07-Aug-2014 02:38:31 AM [(GMT+08:00) Beijing, Chongqing, Hong Kong, Urumqi]

Hi all, Well the bulk of our training and preparation is behind us (for me and other's that fact may put a little panic in the britches?!?!?) and we're all now looking at Riitta's emails on hotel bookings, waiting for tent assignments and (perhaps) second guessing our readiness and kit choices. I'm pretty happy with my gear and nailed my final decision yesterday. I grabbed a pair of Salomon Speedcross 3 shoes..now it's all about breaking them in. I used these shoes in Sahara and Gobi and paired with Injiji toes socks I enjoyed two completely blister-free races. Over the weekend I'll dust off the Aarn pack (I've done ZERO pack work for Madagascar) and do a stocktake to identify any last minute bits and pieces I may need...I think I'm pretty good. Most of my choices have been centred on trying to recall tips and ideas about lightening the load and getting a little variety into my race nutrition. My morning 'meal' will be little more than a 'Dingo Breakfast' (a scratch and a look around) in terms of anything solid. I have some flavoured caffe latte satchels (to sit quietly each morning with a hot brew and some thinking time is a nice way to start the day for me). I'll polish off a packet of soup of noodles and wash it all down with a Perpetuum (mmmm 6 mornings kicked off with Perpetuum; living the dream) During each stage I'll carry a max of 2 gels with a cliff bar and some GU chews or 'sports' jelly beans. My post run recovery (I'm trying to to let my mind believe sitting around on my bum will be a highlight) but it is a great time to relax, chat and enjoy some beneficial 'treats'. I could inhale a whole cow of jerky...but I'll settle for a small packet each day with some chips (or crisps for my English friends), some Recoverite and plenty of water before dinner. I've abandoned 'Expedition Foods' for a diet of 'Backcountry' dehydrated meals for my evening meal. My goals for my previous races with varied (Sahara: survive - achieved that and Gobi: top 50 - achieved that...just!) for Madagascar I've abandoned any thought of time or position and am really only aiming to run with and chat to as many other competitors as I can...I don't see myself getting back to Madagascar too often in my life so I really want to savour each step and stumble. I wish you all well in these last weeks, taper well, reassure you're loved ones that you're off on an amazing adventure and will return (with a massive massive, massive smile and odd intent to do it all again). See you in antanannnaarivo (no?), antanvario (wrong again), antanabanano (oops) ..damn it...see you in Madagascar!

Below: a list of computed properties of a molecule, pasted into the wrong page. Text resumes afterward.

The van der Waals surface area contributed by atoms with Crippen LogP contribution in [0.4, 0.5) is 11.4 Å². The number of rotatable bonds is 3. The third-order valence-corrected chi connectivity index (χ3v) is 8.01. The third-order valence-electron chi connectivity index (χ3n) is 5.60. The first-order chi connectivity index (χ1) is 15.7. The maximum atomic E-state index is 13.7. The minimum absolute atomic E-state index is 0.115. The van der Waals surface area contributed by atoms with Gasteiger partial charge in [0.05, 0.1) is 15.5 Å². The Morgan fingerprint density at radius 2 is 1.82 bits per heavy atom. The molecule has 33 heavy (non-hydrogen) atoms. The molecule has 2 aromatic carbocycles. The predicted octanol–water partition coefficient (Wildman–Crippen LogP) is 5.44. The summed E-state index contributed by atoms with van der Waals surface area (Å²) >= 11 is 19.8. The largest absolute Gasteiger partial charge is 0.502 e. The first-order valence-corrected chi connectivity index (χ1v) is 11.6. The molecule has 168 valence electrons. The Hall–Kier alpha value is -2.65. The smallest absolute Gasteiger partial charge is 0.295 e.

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STEVEN BRYDON
RacingThePlanet: Madagascar 2014

Hometown
Melbourne, Australia

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Management Consultant

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STEVEN BRYDON
RacingThePlanet: Madagascar 2014 competitor

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Melbourne, Australia

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Management Consultant

Why are you competing?
Madagascar is high on my bucket list and I love
running RTP events...combining them was a no
brainer.